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October 4-10 is Fire Prevention Week

October 4-10 is Fire Prevention Week

 

October 4th-October 10th is National Fire Prevention Week. The theme for this years #FirePreventionWeek is “Serve Up Fire Safety in the Kitchen”. Did you know that cooking is the #1 cause of home fires and home fire injuries? More specifically, unattended cooking is the leading cause of fires in the kitchen.

 

While restaurants continue to operate in Southern California, some members of the public may choose to avoid dining out and opt to do more cooking at home. Here is what the National Fire Protection Association (NFPA) has identified as the main ways that you can help prevent kitchen fires from occurring:

 

  • Never leave cooking unattended
  • Keep the area you are cooking near clear of anything that can catch fire. Oven mitts, wooden utensils, food packaging, towels or curtains should all be at least three feet away from your stovetop.
  • Be on alert. If you are tired or intoxicated, do not use the stove or stovetop.

These are all great ways to practice fire safety, but as we have seen recently with the El Dorado fire, it is more important than ever that we also focus on wildfire prevention and preparedness. Maintaining defensible space around our homes gives our structures the best chance at surviving a wildfire. The Running Springs Fire Department provides guidelines on how to create the appropriate defensible space around your structure and property line.

 

History of Fire Prevention Week

National Fire Prevention week is observed during the week of October 9th in commemoration of the Great Chicago Fire, which burned from October 8 to October 10, 1871. This devastating fire caused over 1/3 of the Chicago population to become homeless (~100,000 people), destroyed over 17,000 structures, burned more than 2,000 acres, and killed more than 250 people.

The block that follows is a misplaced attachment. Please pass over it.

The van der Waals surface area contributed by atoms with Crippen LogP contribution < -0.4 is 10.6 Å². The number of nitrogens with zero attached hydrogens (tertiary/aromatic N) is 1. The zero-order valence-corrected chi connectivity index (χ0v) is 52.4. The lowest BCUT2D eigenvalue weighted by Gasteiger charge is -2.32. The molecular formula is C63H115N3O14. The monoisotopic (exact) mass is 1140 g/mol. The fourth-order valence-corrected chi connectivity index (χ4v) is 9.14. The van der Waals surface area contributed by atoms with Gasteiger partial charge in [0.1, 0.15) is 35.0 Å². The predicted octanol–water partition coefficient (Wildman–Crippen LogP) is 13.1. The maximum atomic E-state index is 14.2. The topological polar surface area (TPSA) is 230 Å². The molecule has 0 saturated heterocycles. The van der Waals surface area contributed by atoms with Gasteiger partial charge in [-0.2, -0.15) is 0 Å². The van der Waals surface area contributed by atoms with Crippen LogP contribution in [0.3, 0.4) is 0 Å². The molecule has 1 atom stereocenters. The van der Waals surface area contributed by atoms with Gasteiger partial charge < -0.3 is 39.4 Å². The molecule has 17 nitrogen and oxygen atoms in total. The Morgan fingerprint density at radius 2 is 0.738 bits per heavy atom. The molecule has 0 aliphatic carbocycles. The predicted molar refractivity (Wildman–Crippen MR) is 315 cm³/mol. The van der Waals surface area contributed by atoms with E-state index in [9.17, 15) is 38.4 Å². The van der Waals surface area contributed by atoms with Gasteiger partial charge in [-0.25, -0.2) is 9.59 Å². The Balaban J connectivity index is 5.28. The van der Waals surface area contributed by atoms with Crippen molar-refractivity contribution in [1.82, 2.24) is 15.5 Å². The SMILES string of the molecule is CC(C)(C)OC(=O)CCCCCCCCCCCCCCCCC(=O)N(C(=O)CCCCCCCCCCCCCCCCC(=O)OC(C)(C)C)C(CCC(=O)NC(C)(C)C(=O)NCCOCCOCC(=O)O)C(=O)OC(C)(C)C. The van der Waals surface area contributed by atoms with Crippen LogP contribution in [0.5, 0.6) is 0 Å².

In 1911, on the 40th anniversary of the fire, the Fire Marshals Association of North America, decided that the anniversary of the Great Chicago Fire should be observed in a way that would keep the public informed about the importance of fire prevention. Years later, in 1920, President Woodrow Wilson issued the first National Fire Prevention Day proclamation, and in 1925, President Calvin Coolidge declared Fire Prevention Week to be nationally observed, which makes it the longest-running public health observance in the United States.

 

During Fire Prevention Week, firefighters provide lifesaving education to the public in an effort to decrease casualties caused by fires.

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